These older kids may also take a critical look at picture book portrayals of work. Look at books published during the 30s and 40s such as Lois Lenski's books about the Small family. Mother works at home in high heels and a dress while Papa Small goes off in business suit and derby. Which job is treated with more respect? Check out the portrayal of male and female work in picture books up to the present day. When did the switch occur in which women are shown doing jobs previously thought of as "men's work"? What events were occurring in real life during that time?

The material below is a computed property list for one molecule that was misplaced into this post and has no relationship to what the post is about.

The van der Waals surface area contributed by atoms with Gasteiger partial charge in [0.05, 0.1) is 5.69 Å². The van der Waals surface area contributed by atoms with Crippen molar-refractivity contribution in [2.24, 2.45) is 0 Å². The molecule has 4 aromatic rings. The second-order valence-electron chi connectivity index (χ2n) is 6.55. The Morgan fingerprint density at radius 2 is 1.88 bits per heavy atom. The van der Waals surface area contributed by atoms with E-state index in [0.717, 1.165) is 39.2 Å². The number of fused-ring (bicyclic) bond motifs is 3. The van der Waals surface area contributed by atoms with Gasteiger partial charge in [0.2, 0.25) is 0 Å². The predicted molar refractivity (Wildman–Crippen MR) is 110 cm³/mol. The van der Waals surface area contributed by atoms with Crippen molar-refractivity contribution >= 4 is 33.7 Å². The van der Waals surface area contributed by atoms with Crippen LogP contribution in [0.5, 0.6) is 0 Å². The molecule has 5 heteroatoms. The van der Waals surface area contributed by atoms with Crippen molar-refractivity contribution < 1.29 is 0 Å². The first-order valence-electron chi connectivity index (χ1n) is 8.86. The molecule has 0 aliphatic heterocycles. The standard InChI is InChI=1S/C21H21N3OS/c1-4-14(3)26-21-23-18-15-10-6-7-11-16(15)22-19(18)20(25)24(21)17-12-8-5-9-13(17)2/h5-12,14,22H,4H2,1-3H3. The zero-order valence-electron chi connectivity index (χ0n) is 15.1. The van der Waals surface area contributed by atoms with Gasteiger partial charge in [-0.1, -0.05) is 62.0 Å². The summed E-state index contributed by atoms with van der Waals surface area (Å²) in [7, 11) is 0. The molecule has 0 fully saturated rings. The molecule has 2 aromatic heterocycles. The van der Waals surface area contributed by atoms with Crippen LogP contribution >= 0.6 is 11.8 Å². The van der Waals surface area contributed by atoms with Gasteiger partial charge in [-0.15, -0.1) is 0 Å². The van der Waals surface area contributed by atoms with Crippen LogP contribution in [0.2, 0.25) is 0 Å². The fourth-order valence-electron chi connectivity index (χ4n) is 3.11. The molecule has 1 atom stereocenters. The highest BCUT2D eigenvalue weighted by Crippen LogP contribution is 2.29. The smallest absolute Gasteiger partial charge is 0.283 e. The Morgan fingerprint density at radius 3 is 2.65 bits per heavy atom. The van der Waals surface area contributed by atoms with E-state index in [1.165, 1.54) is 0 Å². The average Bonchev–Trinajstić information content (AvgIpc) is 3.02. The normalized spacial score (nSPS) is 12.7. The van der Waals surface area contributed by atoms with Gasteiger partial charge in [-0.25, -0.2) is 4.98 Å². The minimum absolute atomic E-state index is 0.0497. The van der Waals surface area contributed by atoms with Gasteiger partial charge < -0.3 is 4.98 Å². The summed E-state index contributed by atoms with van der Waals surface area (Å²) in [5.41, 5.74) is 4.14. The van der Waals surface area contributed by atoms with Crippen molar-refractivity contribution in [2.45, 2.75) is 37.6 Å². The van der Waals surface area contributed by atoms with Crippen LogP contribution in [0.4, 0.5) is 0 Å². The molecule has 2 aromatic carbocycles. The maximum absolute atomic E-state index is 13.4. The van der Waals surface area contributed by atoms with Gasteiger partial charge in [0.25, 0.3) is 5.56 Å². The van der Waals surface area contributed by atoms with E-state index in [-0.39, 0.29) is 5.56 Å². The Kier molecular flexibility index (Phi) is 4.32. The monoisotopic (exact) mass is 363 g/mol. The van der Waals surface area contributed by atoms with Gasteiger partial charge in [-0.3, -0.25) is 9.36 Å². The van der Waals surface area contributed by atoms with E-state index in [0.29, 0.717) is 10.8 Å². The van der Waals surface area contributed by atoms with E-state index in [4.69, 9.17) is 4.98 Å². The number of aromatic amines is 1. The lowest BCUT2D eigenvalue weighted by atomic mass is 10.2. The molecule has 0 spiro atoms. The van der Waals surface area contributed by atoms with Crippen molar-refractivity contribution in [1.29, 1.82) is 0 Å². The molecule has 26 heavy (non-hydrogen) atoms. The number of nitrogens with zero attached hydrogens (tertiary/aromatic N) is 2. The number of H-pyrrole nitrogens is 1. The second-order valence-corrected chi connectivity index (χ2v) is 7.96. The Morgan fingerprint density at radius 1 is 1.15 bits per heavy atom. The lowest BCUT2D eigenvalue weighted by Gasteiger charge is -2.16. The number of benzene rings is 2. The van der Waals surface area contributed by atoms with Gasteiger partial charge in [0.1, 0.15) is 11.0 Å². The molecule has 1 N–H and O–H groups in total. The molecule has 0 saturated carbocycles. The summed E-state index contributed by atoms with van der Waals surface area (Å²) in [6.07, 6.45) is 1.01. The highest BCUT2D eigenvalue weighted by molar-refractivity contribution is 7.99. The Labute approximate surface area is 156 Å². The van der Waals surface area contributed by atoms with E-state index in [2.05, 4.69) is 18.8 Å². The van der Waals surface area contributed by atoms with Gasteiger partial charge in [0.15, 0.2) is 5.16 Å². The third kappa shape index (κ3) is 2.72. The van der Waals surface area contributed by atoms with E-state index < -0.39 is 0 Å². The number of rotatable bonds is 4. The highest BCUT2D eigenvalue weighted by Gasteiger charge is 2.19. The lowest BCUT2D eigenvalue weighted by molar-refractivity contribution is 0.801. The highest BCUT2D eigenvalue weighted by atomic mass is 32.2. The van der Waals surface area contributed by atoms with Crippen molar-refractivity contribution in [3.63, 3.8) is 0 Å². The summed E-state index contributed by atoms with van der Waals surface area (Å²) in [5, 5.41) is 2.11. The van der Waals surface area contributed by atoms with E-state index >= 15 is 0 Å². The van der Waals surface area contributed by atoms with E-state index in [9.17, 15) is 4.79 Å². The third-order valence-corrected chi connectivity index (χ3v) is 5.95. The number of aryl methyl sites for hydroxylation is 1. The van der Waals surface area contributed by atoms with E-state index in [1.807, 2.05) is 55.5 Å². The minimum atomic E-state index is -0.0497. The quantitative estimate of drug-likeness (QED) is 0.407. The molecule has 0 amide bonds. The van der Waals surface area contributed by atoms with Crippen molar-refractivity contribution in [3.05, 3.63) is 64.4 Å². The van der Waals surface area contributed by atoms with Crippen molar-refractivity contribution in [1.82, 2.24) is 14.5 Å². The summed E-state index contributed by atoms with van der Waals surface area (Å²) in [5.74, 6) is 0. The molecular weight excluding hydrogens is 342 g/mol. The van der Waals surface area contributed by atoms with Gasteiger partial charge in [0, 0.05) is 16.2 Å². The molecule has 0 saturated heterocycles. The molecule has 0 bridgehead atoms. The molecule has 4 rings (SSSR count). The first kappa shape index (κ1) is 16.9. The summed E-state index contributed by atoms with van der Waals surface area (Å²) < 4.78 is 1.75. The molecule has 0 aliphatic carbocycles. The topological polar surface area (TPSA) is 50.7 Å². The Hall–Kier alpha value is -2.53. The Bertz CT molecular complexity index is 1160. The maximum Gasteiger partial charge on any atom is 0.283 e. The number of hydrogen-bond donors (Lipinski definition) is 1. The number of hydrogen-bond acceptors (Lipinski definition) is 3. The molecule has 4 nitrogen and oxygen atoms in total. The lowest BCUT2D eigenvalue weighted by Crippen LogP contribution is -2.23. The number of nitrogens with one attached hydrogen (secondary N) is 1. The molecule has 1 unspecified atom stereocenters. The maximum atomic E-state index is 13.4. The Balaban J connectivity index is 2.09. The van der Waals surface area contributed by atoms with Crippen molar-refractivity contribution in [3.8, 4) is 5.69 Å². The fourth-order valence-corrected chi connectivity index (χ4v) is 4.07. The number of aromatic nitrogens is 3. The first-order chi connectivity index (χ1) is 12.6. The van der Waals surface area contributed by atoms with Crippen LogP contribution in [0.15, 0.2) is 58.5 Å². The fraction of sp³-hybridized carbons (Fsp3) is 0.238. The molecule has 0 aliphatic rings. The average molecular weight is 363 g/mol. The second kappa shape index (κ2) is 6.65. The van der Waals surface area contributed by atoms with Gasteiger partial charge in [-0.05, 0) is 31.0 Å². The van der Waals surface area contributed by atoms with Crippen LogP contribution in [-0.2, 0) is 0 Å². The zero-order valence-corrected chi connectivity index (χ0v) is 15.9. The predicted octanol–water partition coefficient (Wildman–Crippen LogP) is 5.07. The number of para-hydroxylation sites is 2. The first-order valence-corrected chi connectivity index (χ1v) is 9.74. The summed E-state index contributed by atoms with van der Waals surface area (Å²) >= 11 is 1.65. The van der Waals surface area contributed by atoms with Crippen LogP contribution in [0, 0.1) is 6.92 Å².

We've traveled the world and gone from the past to the future with the subject of work and that's a long way to go and a lot of work. See you next month.